LAKE MACBRIDE— During the last two months my work performance with a temp agency was described as awesome more times than can be counted. It was a bit startling insofar as the word “awesome” was not a regular part of the vocabulary of managing people during my 25 year career in transportation. The tendency of managers and supervisors was to take people down a peg rather than lift them up. Yet in 2013, awesome I came and awesome I exited the temp job, with repeated entreaties to return if my situation changed. Things may change, so the door was left open.
The reason for the awesomeness was good work habits drilled into us by the nuns and clergy in elementary school. They taught us there was a way to behave in society and, separate from religious life, respect and diligence were expected and freely given outside the enclave of a Catholic grammar school. It was a matter of exercising our free will.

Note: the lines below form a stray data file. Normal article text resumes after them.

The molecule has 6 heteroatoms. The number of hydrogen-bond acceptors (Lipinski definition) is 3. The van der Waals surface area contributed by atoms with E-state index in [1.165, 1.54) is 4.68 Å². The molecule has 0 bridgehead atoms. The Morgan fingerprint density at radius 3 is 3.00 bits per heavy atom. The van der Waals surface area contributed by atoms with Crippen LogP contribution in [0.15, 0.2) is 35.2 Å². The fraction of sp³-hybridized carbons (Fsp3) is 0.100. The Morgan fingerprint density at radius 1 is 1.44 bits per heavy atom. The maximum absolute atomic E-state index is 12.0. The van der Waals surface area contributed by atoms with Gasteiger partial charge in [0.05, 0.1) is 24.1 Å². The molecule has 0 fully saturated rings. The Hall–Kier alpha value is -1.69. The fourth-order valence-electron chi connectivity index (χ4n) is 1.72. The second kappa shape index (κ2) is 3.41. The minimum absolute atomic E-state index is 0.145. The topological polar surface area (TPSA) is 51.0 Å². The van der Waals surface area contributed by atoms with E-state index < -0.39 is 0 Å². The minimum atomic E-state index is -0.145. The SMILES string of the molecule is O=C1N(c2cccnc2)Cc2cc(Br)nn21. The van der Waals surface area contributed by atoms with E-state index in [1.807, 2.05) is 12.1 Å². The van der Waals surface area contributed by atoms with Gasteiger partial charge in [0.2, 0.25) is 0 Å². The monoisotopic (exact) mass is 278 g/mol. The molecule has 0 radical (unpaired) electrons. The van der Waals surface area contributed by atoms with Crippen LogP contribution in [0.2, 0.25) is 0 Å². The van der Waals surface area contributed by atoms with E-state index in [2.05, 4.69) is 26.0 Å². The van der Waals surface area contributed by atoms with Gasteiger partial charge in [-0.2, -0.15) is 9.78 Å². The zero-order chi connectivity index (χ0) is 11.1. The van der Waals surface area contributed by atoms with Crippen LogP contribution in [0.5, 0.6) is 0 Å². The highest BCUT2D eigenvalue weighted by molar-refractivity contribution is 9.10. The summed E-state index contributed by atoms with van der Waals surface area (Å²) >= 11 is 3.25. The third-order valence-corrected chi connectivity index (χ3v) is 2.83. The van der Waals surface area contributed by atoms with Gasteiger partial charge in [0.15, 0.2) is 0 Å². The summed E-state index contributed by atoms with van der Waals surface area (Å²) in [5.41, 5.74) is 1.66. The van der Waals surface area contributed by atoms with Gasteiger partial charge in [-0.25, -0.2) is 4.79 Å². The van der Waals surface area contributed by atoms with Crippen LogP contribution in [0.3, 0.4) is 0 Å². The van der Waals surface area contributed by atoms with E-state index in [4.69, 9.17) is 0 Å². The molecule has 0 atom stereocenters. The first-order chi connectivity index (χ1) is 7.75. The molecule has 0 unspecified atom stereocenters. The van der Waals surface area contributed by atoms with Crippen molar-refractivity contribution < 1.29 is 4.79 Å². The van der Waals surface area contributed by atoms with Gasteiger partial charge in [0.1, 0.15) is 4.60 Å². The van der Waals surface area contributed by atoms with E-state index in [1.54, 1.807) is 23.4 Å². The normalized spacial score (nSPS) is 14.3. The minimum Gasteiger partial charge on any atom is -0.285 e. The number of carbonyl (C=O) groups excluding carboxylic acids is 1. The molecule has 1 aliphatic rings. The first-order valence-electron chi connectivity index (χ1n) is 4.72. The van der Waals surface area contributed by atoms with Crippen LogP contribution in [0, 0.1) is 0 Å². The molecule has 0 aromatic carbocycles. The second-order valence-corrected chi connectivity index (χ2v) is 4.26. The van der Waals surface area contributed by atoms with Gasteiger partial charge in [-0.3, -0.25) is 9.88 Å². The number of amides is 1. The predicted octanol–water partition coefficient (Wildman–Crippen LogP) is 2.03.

When agreeing to work for the temp agency, I showed up on time, made an effort to understand and comply with the work rules, and didn’t cause any trouble. This very basic outlook toward work is apparently lacking in the majority of people who find their way to temp jobs— hence, I was awesome.
While tempted to linger on, I would have gone broke keeping the temp job. What was attractive about it was no one knew or had heard of me before I walked in the door. It was a clean slate where employees were judged on the quality of work, with clearly defined processes and measurements. The conversations I had with colleagues were genuine and fulfilling. It was a form of acceptance that was severely lacking in other experiences.
The temp job provided valued insight into a world of labor and management in contemporary Iowa. After exiting the land of awesome, there is freedom to write more in public about outsourcing, labor and management based on my experiences. As understanding and recovery from the manual labor comes, I will.